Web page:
While the book largely sticks to light-hearted, silly and totally impractical video game ideas, many of Crowley’s original tweeted game concepts were more plausible. While most of these did not make the book, Crowley hasn’t thrown the concepts out entirely. Somewhere on his PC, many of these game concepts apparently have found refuge in a special document for safekeeping. "When I was coming up with a list of 100 from 1,000 I did siphon a number off onto a spreadsheet of games I reckon would actually work, and there are quite a lot of weird strategy and sci-fi games in there that I reckon were quite good concepts," he says.
"Unfortunately, they weren’t proper ‘laugh out loud’ ones... Pub Fight Architect, for example. It’s a sandbox game where you create a pub. You can put your bar wherever you like, and you can select where to put the patrons. You can have furious coked-up city boys, a mob of angry yokels, and then get a pissed ex-bouncer wandering in and you can time the events - place different characters, different objects around the pub and then press ‘play’ and let the ultimate boozer confrontation play out based on the elements you’ve scattered around. I think that would be quite cathartic for people! Let’s face it, that’s what people try to do with The Sims."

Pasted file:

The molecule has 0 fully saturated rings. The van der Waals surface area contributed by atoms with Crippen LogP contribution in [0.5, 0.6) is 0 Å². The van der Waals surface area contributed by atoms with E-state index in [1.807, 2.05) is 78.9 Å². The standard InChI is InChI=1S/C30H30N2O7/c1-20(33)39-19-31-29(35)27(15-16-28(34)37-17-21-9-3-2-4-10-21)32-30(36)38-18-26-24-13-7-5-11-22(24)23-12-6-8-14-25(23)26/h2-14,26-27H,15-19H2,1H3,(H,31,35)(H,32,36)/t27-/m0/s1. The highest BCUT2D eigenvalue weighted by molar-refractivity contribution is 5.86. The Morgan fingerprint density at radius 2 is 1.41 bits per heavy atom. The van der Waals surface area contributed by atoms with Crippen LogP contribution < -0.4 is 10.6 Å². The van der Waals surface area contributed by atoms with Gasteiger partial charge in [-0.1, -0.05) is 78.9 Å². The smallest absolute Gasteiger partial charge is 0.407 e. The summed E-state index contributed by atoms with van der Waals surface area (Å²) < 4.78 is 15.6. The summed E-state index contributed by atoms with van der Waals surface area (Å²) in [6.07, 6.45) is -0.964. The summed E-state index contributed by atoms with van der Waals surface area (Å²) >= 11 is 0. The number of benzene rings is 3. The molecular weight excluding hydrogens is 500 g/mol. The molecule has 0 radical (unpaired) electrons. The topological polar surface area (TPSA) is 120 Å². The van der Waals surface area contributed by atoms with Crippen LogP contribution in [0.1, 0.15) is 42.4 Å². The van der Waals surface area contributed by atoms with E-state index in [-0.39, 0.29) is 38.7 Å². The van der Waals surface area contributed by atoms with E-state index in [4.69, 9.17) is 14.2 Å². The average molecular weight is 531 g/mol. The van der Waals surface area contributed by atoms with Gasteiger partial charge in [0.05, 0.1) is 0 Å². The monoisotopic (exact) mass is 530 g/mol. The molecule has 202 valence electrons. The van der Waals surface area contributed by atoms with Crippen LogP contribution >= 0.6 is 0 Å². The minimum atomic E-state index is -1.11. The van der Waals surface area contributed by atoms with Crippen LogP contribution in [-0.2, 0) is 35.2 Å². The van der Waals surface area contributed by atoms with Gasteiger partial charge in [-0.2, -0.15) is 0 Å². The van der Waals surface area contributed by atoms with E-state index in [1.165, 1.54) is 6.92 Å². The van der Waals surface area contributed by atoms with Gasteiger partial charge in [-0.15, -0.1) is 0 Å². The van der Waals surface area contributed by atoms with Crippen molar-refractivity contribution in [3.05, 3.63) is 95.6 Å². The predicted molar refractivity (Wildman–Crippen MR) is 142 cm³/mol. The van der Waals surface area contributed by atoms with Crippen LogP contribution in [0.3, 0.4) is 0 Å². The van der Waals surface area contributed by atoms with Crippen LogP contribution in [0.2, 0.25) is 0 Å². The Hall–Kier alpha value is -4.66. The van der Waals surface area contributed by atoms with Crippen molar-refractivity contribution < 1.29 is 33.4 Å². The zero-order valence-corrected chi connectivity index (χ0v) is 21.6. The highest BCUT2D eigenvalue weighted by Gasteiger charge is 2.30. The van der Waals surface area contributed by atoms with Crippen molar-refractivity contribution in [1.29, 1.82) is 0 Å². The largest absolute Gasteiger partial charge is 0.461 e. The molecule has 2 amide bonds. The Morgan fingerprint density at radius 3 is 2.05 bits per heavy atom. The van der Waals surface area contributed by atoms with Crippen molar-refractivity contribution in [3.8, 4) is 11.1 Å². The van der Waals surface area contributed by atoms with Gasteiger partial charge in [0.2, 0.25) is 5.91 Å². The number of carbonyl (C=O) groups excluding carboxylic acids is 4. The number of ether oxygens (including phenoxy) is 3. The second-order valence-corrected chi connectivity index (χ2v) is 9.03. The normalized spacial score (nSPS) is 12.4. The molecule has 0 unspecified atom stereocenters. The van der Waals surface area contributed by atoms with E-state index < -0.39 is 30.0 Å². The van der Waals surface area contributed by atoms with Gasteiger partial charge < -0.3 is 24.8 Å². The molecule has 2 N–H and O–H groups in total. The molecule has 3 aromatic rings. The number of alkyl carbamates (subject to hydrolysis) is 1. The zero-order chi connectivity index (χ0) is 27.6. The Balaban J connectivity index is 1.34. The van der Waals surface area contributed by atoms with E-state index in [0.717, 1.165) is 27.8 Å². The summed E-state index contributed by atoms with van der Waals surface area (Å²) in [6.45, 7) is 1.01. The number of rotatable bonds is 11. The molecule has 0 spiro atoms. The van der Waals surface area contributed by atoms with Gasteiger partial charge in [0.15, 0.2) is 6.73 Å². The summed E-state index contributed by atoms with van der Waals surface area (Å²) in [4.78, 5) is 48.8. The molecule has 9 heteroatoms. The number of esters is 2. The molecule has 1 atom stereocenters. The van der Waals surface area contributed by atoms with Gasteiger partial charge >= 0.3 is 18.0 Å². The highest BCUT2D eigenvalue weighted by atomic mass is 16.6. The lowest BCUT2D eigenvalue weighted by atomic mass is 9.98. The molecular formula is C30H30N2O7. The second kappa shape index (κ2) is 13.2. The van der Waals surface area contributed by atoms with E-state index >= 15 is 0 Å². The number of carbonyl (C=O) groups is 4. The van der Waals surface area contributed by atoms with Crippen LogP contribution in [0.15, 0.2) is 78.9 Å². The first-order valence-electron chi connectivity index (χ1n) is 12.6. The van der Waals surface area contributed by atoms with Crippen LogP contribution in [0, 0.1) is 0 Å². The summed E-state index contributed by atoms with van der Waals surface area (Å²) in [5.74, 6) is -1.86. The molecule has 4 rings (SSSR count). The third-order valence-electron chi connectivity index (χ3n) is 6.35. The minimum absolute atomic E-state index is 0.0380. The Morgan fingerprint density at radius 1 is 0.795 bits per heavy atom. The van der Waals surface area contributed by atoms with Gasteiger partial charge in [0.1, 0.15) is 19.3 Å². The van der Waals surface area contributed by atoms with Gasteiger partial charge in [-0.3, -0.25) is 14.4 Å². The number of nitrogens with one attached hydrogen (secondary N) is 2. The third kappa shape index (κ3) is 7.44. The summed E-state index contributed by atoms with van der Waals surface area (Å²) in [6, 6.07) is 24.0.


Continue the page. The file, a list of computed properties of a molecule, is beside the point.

While many of the ideas in Crowley’s book might work as full games, Crowley doesn't want to actually make any of them. He explained that the realities of even simple game development were beyond his realistic ability - his one and only game development effort didn't end well. "I applied for a micro-publishing scheme that Failbetter Games was running where it offered micro-funding for very small devs to try weird games projects," says Nate. "I was trying to make a Twine adventure game about a haunted sales training manual from the 90s. The writing - well, I write for a living so that was alright. The design of the game was quite good; I mean, I’m really interested in interactive narratives and I’ve done quite a lot of odd little Twitter fiction bits, so it was all kind of there.
"The problem is I’m really rubbish at coding... I was getting through it, but what would take an experienced Twine developer a month was stretching out more than a year for me. In the end, I had to say to the guys at FailBetter, "look, I reckon I’ll do you a good game here but it could take years. I don’t think you want that." And they didn’t, which was fair enough.. I’ve still got the Twine file. I’d like to finish it at some point, but it’s given me a massive respect for people who can sit and plug away — not just at the writing and design of a game, but just the cold, hard mechanics of making it work, for night after day after night after day. It’s a very impressive amount of discipline involved."